New hominid species discovered in S. Africa

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An international team has described and named a new species of hominid, Australopithecus sediba, almost two million years old. Two papers related to this find will be published Friday in the journal Science.

"Sediba, which means natural spring, fountain or wellspring in Sotho, one of the 11 official languages of South Africa, was deemed an appropriate name for a species that might be the point from which the genus Homo arises," said Lee R. Berger, lead author and palaeoanthropologist from the University of the Witwatersrand, Johannesburg.

"I believe that this is a good candidate for being the transitional species between the southern African ape-man Australopithecus africanus and either Homo habilis or even a direct ancestor of Homo erectus."

The fossils, a juvenile male and an adult female, were deposited within a single debris flow and occur together in a near articulated state in the remains of a deeply eroded cave system. The sedimentary and geological context indicates that the timing of their death was closely related and occurred shortly before the debris flow carried them to their place of burial.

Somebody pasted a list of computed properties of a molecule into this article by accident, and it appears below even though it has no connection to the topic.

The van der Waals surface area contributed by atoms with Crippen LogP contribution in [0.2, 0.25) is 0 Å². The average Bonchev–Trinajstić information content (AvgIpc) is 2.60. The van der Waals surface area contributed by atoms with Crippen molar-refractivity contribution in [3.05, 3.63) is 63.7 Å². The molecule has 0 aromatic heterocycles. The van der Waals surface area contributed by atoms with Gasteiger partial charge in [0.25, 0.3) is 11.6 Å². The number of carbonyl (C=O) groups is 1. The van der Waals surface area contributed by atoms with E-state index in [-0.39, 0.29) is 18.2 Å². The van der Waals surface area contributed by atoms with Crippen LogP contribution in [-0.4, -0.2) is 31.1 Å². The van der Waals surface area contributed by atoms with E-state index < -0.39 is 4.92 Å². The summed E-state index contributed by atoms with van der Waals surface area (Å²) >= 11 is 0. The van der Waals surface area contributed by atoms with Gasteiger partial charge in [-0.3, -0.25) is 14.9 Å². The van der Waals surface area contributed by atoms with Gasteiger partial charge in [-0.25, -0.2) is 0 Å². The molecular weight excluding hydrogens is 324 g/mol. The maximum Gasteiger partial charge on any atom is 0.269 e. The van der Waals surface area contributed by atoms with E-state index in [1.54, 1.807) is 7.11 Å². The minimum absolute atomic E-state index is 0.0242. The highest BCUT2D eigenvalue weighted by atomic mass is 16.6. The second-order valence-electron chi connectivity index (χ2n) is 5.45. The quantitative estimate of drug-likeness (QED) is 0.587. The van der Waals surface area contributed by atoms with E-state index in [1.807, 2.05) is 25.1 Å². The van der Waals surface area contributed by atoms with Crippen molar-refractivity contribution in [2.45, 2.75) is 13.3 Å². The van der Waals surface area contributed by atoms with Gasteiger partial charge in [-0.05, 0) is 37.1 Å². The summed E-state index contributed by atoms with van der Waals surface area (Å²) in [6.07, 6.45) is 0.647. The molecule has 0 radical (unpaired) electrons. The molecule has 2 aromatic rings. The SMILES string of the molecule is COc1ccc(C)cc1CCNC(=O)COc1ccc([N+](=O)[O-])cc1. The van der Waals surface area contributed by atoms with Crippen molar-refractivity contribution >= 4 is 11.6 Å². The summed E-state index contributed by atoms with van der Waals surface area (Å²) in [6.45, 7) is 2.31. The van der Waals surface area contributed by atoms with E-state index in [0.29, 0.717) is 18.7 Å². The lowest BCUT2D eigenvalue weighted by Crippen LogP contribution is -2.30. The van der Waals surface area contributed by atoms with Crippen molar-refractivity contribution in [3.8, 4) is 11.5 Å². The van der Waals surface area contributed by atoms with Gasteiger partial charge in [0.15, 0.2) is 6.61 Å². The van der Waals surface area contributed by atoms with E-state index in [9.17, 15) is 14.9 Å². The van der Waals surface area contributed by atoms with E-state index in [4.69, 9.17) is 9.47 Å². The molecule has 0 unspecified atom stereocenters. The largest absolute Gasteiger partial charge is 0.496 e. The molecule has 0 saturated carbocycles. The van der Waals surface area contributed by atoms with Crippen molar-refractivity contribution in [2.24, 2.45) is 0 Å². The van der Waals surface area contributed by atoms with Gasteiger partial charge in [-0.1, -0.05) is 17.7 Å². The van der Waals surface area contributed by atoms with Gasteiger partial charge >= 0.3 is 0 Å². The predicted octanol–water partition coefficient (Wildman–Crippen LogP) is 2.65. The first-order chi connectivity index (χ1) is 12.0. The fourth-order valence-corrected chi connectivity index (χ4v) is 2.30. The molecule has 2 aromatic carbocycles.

The species has long arms, like an ape, short powerful hands, a very advanced pelvis (hip bone) and long legs capable of striding and possibly running like a human. It is likely that they could have climbed.

"It is estimated that they were both about 1.27 meters, although the child would certainly have grown taller. The female probably weighed about 33 kilograms and the child about 27 kilograms at the time of his death," adds Berger.

"The brain size of the juvenile was between 420 and 450 cubic centimeters, which is small (when compared to the human brain of about 1200 to 1600 cubic centimeters) but the shape of the brain seems to be more advanced than that of australopithecines."

The skeletons were found among the articulated skeletons of a saber-toothed cat, antelope, mice and rabbits. They are preserved in a hard, concrete like substance known as calcified clastic sediment that formed at the bottom of what appears to be a shallow underground lake or pool.

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